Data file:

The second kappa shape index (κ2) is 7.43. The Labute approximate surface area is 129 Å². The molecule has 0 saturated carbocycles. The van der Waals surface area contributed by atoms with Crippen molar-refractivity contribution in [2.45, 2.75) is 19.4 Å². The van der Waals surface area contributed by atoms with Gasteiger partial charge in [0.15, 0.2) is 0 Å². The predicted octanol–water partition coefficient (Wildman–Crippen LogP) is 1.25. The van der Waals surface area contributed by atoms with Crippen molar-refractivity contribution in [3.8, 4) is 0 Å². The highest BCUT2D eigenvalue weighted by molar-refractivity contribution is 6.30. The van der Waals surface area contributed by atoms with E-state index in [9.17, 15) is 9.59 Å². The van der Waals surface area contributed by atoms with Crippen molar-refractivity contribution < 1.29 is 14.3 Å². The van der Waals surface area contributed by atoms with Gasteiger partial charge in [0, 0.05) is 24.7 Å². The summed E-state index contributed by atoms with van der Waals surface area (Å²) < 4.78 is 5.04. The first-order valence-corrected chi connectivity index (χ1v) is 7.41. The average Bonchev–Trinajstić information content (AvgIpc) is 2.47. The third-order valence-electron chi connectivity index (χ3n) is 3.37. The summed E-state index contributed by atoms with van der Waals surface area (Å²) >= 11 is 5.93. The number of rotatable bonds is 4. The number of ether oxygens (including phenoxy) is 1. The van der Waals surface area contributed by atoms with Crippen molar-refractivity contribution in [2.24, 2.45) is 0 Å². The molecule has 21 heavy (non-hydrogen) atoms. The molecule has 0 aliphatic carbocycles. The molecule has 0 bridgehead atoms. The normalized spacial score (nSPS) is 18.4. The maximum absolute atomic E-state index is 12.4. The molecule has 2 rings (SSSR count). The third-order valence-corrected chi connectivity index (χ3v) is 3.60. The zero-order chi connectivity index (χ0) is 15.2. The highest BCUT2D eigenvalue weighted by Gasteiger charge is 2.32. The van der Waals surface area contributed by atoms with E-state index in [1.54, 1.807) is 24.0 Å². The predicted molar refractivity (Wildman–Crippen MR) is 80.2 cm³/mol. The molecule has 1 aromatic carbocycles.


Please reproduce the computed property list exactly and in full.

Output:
The second kappa shape index (κ2) is 7.43. The Labute approximate surface area is 129 Å². The molecule has 0 saturated carbocycles. The van der Waals surface area contributed by atoms with Crippen molar-refractivity contribution in [2.45, 2.75) is 19.4 Å². The van der Waals surface area contributed by atoms with Gasteiger partial charge in [0.15, 0.2) is 0 Å². The predicted octanol–water partition coefficient (Wildman–Crippen LogP) is 1.25. The van der Waals surface area contributed by atoms with Crippen molar-refractivity contribution in [3.8, 4) is 0 Å². The highest BCUT2D eigenvalue weighted by molar-refractivity contribution is 6.30. The van der Waals surface area contributed by atoms with E-state index in [9.17, 15) is 9.59 Å². The van der Waals surface area contributed by atoms with Crippen molar-refractivity contribution < 1.29 is 14.3 Å². The van der Waals surface area contributed by atoms with Gasteiger partial charge in [0, 0.05) is 24.7 Å². The summed E-state index contributed by atoms with van der Waals surface area (Å²) < 4.78 is 5.04. The first-order valence-corrected chi connectivity index (χ1v) is 7.41. The average Bonchev–Trinajstić information content (AvgIpc) is 2.47. The third-order valence-electron chi connectivity index (χ3n) is 3.37. The summed E-state index contributed by atoms with van der Waals surface area (Å²) >= 11 is 5.93. The number of rotatable bonds is 4. The number of ether oxygens (including phenoxy) is 1. The van der Waals surface area contributed by atoms with Crippen molar-refractivity contribution in [2.24, 2.45) is 0 Å². The molecule has 21 heavy (non-hydrogen) atoms. The molecule has 0 aliphatic carbocycles. The molecule has 0 bridgehead atoms. The normalized spacial score (nSPS) is 18.4. The maximum absolute atomic E-state index is 12.4. The molecule has 2 rings (SSSR count). The third-order valence-corrected chi connectivity index (χ3v) is 3.60. The zero-order chi connectivity index (χ0) is 15.2. The highest BCUT2D eigenvalue weighted by Gasteiger charge is 2.32. The van der Waals surface area contributed by atoms with E-state index in [1.54, 1.807) is 24.0 Å². The predicted molar refractivity (Wildman–Crippen MR) is 80.2 cm³/mol. The molecule has 1 aromatic carbocycles.